Friday, December 26, 2014, AM | Leave Comment
When you write [or develop] your resume, you want to be truthful but not to your teeth. It’s almost impossible to tell the potential employer everything true. If you have ten items on your resume that you have done working for previous employers, your new employer might be interested in only 50% of your entire resume.
There is no way the manager can be interested in everything you have worked on.
The companies hiring and advertising know very well that for someone to fit the requirement will be like looking for a needle in a hay-stack. They will seldom fill the position that way.
However, in all honesty, that’s exactly the impression you would get from the requirements.
There might be one in a million [so to speak] who would fit the exact requirement if at all. So what do you do? You lie a little.
Come to think of it, the potential employer makes you lie. In other words, the labor you put in writing your resume is forced labor. They make you do it.
However, they [read Human Resources] always want someone who has 100% of the exact experience and skills that the job requires, rather than someone who has most of the skills and experience and who can learn fast.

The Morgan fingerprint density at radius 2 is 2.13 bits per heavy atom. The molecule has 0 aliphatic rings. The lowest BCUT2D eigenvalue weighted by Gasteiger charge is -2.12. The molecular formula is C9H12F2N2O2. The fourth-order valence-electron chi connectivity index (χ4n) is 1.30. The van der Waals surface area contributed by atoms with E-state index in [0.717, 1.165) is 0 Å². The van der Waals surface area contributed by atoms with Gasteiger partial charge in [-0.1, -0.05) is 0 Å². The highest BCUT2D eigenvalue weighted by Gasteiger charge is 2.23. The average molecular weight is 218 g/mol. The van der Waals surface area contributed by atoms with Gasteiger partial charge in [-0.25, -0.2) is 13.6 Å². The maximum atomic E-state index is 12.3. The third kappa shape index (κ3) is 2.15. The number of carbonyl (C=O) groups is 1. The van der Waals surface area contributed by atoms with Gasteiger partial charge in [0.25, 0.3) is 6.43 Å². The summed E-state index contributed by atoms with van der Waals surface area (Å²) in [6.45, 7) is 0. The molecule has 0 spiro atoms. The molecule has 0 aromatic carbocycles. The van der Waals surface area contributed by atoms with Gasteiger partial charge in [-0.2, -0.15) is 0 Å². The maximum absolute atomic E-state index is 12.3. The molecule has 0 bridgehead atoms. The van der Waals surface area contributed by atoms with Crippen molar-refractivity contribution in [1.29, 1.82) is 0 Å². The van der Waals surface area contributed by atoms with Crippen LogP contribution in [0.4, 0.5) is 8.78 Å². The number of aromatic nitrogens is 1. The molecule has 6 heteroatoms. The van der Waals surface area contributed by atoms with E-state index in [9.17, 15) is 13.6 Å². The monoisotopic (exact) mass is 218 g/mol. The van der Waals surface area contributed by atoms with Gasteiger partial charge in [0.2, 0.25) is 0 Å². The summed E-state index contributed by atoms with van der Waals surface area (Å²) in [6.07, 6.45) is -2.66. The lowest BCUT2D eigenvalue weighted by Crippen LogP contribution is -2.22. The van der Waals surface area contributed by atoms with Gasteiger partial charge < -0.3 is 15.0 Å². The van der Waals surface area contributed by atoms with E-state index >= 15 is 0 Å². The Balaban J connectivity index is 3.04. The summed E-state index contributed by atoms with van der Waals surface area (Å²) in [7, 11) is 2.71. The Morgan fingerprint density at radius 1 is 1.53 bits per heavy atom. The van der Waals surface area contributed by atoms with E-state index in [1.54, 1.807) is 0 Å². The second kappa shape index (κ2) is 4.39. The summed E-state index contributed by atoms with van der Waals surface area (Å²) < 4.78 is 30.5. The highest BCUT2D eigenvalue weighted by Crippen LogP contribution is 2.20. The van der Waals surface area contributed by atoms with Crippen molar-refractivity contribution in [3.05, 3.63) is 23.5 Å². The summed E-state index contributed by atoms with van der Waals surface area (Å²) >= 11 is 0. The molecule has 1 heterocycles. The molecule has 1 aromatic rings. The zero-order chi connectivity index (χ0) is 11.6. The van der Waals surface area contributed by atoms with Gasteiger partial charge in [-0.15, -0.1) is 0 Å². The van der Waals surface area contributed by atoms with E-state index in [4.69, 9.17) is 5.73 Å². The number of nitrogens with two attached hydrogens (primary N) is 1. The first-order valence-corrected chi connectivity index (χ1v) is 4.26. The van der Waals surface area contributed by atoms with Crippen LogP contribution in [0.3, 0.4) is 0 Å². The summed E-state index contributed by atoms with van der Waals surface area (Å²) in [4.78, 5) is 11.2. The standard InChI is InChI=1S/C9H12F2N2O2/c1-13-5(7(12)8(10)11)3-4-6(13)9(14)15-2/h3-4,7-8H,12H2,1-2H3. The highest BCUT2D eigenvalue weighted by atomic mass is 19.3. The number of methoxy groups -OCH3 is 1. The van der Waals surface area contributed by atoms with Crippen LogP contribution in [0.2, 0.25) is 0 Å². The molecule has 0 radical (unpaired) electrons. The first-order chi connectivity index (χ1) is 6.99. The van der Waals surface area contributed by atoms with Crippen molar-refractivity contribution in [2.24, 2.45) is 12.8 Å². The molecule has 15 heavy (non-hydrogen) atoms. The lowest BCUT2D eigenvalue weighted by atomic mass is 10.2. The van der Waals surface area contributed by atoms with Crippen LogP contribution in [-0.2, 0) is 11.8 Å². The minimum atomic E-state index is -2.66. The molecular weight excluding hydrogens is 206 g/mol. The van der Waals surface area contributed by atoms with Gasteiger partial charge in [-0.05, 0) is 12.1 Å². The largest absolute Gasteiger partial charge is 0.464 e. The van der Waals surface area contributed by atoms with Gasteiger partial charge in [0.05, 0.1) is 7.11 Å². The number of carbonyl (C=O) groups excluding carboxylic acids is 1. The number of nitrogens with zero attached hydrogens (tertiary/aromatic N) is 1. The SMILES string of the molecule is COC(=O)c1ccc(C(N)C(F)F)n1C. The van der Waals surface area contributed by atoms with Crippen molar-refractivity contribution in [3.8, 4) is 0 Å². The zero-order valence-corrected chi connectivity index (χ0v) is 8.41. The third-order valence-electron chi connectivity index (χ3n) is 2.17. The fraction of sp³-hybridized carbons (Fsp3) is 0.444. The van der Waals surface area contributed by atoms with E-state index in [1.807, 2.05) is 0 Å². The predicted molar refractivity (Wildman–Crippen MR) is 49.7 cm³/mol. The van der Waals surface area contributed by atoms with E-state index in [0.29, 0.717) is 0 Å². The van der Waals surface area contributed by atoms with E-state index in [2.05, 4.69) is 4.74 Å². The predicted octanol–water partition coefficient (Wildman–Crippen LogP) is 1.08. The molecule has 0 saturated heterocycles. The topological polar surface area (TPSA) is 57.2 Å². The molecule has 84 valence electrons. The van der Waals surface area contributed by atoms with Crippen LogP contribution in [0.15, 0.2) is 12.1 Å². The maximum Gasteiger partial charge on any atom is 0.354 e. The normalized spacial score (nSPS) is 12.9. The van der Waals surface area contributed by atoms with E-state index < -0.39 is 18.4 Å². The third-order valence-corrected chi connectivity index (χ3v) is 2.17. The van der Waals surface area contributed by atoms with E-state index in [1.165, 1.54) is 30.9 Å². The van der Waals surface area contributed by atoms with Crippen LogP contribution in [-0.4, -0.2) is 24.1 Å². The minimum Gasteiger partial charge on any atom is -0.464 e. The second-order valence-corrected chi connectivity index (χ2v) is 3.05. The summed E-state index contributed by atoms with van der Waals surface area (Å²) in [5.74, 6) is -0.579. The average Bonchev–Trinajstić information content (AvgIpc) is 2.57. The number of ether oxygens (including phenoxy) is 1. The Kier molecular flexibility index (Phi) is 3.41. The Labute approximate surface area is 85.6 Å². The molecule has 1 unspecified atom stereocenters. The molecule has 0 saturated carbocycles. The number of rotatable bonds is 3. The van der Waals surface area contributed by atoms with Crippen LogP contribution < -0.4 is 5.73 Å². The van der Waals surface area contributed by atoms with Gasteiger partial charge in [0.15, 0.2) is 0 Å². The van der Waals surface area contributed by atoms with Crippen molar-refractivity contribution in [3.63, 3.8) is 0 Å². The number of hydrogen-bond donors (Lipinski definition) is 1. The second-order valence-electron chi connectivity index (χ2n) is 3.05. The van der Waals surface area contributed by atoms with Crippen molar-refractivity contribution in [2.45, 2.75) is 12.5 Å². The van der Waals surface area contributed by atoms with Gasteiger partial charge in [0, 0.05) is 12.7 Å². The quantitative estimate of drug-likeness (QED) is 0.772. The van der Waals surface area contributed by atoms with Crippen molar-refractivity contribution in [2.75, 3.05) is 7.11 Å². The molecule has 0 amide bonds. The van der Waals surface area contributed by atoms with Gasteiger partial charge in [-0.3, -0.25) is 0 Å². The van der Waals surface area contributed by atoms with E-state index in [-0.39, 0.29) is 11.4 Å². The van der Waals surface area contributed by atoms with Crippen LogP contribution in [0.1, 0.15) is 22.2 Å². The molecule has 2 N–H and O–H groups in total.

So then exaggerate but with your basic skills intact…
Simply having a smart resume won’t separate you from the 1000s of resumes being submitted. You exaggerate by finding the importance of what you did and stating the impact – in numbers. The trick is that you need to back up everything you put on your resume.
HR is not up to job standard…
The HR department doesn’t really understand what is involved in a given job, because they don’t work with the people in that department.
Therefore they fall back on lists of buzzwords and general criteria. Many of the most important advances in industries have been from people who came in the “side door” without official accreditation.
So find out about the department hiring manager and if possible talk to him or her directly.
In a Nutshell
What you need to do is give an overall description, on your resume, of what you have done [preferably in bullet form] in a concise fashion. But in the end, what do employers go by when hiring? One may never know!